Sometimes small things make a big difference

Helping someone you know

When someone you care about isn’t acting the way they normally do, it’s hard to know what to say. You may want to help them, but perhaps you don’t know how. Here’s some advice on how to start these conversations and what to look for. Also, don’t forget that everyone’s different and what may work for one person may not be helpful for another.


How to start a tough conversation


Sometimes the most difficult thing is just working out how to start a conversation with someone who isn’t feeling themselves. It’s important to choose a time when you’re both free to talk and a place where you both feel comfortable. You might want to start by saying something like “I’ve noticed you seem a bit down lately…”

Being there for someone


 

  • Let the person know if you've noticed a change in their behaviour.
  • When talking to them sit relaxed and keep up the eye contact to let them know you’re listening.
  • Use open-ended questions like “Can you tell me about…?”
  • Spend time talking with the person about their experiences and let them know that you're there to listen without being judgmental.
  • Suggest the person see a doctor or health professional and/or help them to make an appointment.
  • Help the person to find information about anxiety and depression from a website or library.
  • Encourage the person to try to get enough sleep, exercise and eat healthy food.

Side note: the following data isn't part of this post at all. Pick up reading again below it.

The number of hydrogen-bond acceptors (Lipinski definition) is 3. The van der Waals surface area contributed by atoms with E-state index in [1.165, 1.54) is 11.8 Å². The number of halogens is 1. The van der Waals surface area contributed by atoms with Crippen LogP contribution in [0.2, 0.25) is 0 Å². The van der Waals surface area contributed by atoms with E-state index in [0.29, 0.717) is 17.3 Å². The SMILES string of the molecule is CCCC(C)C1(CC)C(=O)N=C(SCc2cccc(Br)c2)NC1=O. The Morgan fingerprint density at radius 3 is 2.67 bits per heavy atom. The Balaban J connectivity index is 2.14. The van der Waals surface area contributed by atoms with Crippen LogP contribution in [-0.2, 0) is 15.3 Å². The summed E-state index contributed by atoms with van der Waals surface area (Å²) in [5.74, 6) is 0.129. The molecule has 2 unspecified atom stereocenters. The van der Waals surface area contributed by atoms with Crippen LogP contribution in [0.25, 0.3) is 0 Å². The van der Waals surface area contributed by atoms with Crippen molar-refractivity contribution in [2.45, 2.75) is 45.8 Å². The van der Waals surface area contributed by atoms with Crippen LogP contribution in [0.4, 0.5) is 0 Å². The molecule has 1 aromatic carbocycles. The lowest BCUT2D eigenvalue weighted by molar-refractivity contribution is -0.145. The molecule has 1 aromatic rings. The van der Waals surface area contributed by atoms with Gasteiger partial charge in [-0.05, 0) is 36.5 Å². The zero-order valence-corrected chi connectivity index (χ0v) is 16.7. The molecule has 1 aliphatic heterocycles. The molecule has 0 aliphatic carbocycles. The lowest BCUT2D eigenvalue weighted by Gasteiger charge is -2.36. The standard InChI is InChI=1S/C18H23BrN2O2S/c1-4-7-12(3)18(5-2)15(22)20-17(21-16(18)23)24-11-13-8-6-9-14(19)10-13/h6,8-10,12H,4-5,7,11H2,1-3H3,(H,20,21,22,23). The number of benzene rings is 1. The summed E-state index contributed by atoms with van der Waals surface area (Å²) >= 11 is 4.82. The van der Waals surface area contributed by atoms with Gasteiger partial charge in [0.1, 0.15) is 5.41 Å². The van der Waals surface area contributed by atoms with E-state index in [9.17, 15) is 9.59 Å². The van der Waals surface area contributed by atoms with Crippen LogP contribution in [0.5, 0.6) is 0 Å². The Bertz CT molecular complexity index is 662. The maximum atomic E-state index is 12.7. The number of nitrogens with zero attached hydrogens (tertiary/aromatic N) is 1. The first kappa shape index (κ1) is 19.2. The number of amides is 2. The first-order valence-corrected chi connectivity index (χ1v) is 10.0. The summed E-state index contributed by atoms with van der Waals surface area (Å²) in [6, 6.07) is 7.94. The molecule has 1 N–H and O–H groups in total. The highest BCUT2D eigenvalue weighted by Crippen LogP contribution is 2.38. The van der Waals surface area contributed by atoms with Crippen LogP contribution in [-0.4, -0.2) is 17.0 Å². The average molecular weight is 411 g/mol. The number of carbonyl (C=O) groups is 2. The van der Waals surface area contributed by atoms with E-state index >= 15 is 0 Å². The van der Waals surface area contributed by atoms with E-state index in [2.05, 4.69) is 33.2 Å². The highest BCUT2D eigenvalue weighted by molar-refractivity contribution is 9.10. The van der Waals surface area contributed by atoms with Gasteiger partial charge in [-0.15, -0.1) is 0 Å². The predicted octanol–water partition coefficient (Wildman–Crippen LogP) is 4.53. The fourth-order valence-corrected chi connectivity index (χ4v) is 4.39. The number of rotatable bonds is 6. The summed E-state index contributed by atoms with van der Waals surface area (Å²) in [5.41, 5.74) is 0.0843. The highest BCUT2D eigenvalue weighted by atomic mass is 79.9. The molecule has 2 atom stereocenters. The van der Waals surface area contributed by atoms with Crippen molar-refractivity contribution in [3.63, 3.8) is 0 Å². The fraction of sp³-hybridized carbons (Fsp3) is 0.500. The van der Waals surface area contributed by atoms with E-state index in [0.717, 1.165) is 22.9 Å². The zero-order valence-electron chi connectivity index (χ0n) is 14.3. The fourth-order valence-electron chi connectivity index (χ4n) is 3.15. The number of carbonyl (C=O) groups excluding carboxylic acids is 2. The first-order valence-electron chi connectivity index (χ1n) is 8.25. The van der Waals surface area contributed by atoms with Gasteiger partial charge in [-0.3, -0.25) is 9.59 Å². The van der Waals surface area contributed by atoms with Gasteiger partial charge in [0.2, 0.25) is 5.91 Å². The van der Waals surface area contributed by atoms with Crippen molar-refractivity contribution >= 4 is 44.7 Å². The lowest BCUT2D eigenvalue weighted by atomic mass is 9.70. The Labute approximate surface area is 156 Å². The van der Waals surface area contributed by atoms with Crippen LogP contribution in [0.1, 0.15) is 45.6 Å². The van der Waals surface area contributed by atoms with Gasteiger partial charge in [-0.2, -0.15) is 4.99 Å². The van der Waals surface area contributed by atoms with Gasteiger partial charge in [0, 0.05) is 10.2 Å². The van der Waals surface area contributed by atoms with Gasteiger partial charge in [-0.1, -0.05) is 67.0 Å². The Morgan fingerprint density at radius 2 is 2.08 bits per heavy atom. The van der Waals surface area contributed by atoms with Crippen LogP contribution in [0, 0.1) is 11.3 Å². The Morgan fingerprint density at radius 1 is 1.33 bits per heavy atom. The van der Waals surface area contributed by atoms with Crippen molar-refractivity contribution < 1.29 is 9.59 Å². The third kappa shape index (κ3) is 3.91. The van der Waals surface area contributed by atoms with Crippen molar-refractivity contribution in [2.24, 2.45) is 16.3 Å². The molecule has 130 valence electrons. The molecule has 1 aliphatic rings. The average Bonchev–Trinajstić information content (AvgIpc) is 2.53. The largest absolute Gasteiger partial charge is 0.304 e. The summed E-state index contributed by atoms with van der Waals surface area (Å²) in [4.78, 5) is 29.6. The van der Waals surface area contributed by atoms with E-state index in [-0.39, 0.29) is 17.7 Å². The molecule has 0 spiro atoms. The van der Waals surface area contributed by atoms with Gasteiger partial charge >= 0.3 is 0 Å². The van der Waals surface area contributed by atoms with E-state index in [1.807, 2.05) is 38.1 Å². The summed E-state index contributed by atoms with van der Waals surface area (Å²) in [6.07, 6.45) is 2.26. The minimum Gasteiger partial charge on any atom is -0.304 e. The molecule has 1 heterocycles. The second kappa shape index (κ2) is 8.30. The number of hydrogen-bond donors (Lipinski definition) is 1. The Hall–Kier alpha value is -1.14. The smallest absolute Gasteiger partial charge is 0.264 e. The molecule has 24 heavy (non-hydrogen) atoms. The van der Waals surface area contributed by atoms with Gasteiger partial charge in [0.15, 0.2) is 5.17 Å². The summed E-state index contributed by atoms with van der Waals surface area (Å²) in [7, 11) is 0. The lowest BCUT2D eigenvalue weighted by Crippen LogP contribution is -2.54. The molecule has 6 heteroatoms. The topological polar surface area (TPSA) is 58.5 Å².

• Spend some time together and encourage your friends to do the same.

 

  • Put pressure on the person by telling them to 'snap out of it' or 'get their act together'.
  • Stay away or avoid or ignore them.
  • Tell them they just need to stay busy or get out more.
  • Pressure them to party more or wipe out how they're feeling with drugs and alcohol.

 


Looking after yourself

It's important if you are caring for someone with anxiety or depression to look after yourself, both physically and emotionally.

You need to stay strong and reliable, not only for the person you're looking after, but also for yourself. However, the constant, sometimes overwhelming nature of being a carer can put you at greater risk of developing anxiety or depression.


I was sick of not being able to feel, I wanted to feel something, anything.
Lily, 21